posted on 4/2011 By:
Baptists hail from Vancouver, and though I’ve never visited the city, from what I gather it’s a pretty swell place to live and therefore I can’t see what makes the guys in the band so angry, but angry they are. Baptists’ self-titled EP – released through Southern Lord as a 7”, though it’d sit very comfortably on Deathwish – presents four tracks of dark metallic hardcore that immediately and inescapably evokes Cursed and Converge.
When I’m reviewing a release I’m generally concerned first and foremost with creativity and originality, but strong musicianship and performance, not to mention a good production, goes a long way toward making me like an album. In large part Baptists are retreading well-worn ground, from the thick, near-overdriven guitar tone to the plodding, tribal section fifty seconds into “Bachelor Degree Burn” that owes a great deal to Converge circa You Fail Me. Meanwhile, the vocal performance unavoidably draws a comparison with Cursed vocalist Chris Colohan, and the list goes on.
But I cannot blame Baptists for taking so much inspiration from the sounds and stylings of Converge, Cursed, and their progeny. Both bands have laid a framework for playing contemporary metallic hardcore without being ‘metalcore’ in the way that Unearth or As I Lay Dying are. Instead of taking influence from, and then subsequently dumbing down, the riffs of At The Gates and others of the 90s Gothenberg ilk, Cursed and Converge in particular began to draw upon and transform the Slayer and Metallica-propelled riffing of late 90s metalcore (when the genre was at its best) and combine it with an aesthetic that owes as much to black metal, sludge and noise/math rock (I'm thinking spcifically of Keelhaul) as it does to early American hardcore and punk.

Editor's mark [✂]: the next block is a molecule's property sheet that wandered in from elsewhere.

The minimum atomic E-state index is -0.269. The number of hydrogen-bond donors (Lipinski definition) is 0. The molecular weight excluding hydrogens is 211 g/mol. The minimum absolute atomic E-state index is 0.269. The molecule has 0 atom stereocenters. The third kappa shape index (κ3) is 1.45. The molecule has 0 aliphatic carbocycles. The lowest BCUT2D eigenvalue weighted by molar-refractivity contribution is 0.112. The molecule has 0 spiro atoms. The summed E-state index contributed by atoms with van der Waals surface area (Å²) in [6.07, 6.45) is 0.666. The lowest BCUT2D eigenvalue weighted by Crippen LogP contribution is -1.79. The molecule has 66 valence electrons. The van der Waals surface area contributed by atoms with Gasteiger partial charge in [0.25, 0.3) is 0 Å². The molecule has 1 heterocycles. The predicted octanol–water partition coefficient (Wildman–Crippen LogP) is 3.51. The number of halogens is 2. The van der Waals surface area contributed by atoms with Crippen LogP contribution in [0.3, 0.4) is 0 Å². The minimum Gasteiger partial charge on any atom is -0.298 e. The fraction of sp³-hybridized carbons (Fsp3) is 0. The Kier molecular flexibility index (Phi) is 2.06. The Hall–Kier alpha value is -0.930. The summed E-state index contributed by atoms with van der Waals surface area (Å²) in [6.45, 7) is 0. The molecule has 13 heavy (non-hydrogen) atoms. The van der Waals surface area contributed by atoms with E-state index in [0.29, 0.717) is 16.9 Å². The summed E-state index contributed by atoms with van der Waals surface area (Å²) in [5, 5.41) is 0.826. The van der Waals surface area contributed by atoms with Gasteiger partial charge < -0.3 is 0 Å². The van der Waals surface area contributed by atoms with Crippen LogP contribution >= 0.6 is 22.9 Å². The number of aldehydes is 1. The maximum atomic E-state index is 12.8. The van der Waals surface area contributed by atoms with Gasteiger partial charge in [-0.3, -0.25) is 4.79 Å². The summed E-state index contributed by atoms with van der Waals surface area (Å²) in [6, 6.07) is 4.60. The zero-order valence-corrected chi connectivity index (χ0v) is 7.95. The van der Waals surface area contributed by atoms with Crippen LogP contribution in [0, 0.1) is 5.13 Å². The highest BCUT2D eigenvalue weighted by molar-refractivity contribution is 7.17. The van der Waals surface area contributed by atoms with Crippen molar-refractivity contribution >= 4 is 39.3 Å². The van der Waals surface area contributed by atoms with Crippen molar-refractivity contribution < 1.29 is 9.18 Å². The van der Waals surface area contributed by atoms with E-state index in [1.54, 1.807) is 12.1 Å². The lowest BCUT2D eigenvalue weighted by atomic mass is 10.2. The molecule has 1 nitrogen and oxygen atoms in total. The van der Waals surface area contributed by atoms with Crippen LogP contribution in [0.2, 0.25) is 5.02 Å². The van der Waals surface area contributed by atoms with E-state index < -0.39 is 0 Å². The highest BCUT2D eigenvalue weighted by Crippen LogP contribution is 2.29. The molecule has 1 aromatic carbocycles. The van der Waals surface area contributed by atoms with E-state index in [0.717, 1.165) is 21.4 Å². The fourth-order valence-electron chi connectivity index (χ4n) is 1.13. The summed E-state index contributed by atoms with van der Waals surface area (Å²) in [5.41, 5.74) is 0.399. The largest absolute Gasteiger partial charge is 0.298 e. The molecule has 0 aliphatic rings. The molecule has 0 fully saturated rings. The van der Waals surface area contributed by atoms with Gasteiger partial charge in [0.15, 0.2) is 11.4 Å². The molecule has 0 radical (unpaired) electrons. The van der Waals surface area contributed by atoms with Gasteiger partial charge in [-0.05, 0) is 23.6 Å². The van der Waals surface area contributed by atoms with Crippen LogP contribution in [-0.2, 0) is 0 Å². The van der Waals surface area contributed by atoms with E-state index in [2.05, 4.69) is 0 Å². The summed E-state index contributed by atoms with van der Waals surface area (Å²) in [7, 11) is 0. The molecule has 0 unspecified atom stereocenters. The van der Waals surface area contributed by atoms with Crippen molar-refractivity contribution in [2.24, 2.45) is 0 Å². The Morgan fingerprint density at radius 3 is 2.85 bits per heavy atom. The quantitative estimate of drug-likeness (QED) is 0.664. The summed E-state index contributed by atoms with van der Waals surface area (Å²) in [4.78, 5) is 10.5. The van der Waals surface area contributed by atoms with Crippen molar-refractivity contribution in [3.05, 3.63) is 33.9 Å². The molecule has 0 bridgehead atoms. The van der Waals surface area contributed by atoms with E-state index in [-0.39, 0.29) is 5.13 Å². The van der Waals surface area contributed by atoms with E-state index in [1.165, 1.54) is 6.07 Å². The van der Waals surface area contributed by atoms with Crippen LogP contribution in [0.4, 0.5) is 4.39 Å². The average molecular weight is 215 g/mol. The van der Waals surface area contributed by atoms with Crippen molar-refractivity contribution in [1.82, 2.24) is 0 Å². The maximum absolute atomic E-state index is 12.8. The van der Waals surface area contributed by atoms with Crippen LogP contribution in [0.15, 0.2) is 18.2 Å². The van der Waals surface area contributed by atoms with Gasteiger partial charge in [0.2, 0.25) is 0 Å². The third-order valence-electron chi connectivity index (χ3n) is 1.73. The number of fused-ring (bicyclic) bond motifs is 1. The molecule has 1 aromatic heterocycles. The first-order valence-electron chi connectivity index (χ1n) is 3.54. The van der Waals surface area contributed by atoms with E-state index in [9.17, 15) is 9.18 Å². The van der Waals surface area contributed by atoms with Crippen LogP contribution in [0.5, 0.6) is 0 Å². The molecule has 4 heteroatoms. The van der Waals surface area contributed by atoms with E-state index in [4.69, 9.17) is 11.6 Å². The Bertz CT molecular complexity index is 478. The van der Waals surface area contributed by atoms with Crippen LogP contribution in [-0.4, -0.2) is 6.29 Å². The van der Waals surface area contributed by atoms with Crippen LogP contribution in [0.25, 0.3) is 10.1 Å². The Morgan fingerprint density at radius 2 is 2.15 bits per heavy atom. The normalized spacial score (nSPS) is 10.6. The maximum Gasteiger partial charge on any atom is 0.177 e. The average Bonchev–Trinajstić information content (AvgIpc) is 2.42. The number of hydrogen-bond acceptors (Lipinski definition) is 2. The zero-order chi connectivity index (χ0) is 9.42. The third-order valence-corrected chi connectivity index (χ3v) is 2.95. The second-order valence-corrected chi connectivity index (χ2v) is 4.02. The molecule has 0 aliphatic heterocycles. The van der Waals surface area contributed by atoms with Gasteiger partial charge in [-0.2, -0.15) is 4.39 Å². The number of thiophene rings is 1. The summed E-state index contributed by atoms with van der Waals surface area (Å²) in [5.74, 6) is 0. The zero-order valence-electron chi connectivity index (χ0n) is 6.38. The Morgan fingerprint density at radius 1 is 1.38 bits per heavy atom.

Supposedly Baptists are working on a full-length, and perhaps in that context the band might find space to develop their own sound, but for now the self-titled EP indicates a young band with chops strong enough to draw attention from important names in the field, like Southern Lord. (The label’s Myspace does, however, go out of its way to explain that Baptists is not ‘signed’ to Southern Lord.) And so here Baptists has offered up their somewhat derivative but highly competent take on the ‘style’ of ‘metalcore’ I prefer, and I can always get behind more.
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